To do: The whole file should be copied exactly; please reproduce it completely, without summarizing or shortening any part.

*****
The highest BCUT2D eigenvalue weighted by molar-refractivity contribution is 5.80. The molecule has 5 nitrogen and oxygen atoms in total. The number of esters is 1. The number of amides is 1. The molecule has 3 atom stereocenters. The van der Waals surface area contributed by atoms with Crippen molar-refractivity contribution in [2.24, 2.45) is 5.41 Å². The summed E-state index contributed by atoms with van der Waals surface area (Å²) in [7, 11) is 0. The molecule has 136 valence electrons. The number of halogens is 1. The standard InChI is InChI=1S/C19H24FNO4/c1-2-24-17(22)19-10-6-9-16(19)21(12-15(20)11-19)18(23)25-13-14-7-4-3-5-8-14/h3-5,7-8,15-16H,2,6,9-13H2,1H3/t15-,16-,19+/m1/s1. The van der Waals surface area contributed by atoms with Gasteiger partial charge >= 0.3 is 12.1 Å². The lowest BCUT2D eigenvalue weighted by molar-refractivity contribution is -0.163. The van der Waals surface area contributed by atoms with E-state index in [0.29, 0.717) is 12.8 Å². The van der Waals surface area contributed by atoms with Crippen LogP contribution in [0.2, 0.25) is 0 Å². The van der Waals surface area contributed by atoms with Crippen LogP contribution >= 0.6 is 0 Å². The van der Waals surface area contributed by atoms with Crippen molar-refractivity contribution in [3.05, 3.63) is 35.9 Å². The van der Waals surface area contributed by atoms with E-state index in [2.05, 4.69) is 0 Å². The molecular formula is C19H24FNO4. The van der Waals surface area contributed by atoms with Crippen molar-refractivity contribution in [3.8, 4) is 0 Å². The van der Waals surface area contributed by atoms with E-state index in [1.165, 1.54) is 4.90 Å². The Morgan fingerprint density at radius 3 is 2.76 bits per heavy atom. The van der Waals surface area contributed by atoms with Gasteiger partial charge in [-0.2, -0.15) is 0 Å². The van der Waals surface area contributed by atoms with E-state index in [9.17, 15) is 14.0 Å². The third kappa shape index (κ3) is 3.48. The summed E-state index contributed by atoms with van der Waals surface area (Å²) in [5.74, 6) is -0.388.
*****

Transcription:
The highest BCUT2D eigenvalue weighted by molar-refractivity contribution is 5.80. The molecule has 5 nitrogen and oxygen atoms in total. The number of esters is 1. The number of amides is 1. The molecule has 3 atom stereocenters. The van der Waals surface area contributed by atoms with Crippen molar-refractivity contribution in [2.24, 2.45) is 5.41 Å². The summed E-state index contributed by atoms with van der Waals surface area (Å²) in [7, 11) is 0. The molecule has 136 valence electrons. The number of halogens is 1. The standard InChI is InChI=1S/C19H24FNO4/c1-2-24-17(22)19-10-6-9-16(19)21(12-15(20)11-19)18(23)25-13-14-7-4-3-5-8-14/h3-5,7-8,15-16H,2,6,9-13H2,1H3/t15-,16-,19+/m1/s1. The van der Waals surface area contributed by atoms with Gasteiger partial charge >= 0.3 is 12.1 Å². The lowest BCUT2D eigenvalue weighted by molar-refractivity contribution is -0.163. The van der Waals surface area contributed by atoms with E-state index in [0.29, 0.717) is 12.8 Å². The van der Waals surface area contributed by atoms with Crippen LogP contribution in [0.2, 0.25) is 0 Å². The van der Waals surface area contributed by atoms with Crippen LogP contribution >= 0.6 is 0 Å². The van der Waals surface area contributed by atoms with Crippen molar-refractivity contribution in [3.05, 3.63) is 35.9 Å². The van der Waals surface area contributed by atoms with E-state index in [2.05, 4.69) is 0 Å². The molecular formula is C19H24FNO4. The van der Waals surface area contributed by atoms with Crippen molar-refractivity contribution in [3.8, 4) is 0 Å². The van der Waals surface area contributed by atoms with E-state index in [1.165, 1.54) is 4.90 Å². The Morgan fingerprint density at radius 3 is 2.76 bits per heavy atom. The van der Waals surface area contributed by atoms with Gasteiger partial charge in [-0.2, -0.15) is 0 Å². The van der Waals surface area contributed by atoms with E-state index in [9.17, 15) is 14.0 Å². The third kappa shape index (κ3) is 3.48. The summed E-state index contributed by atoms with van der Waals surface area (Å²) in [5.74, 6) is -0.388.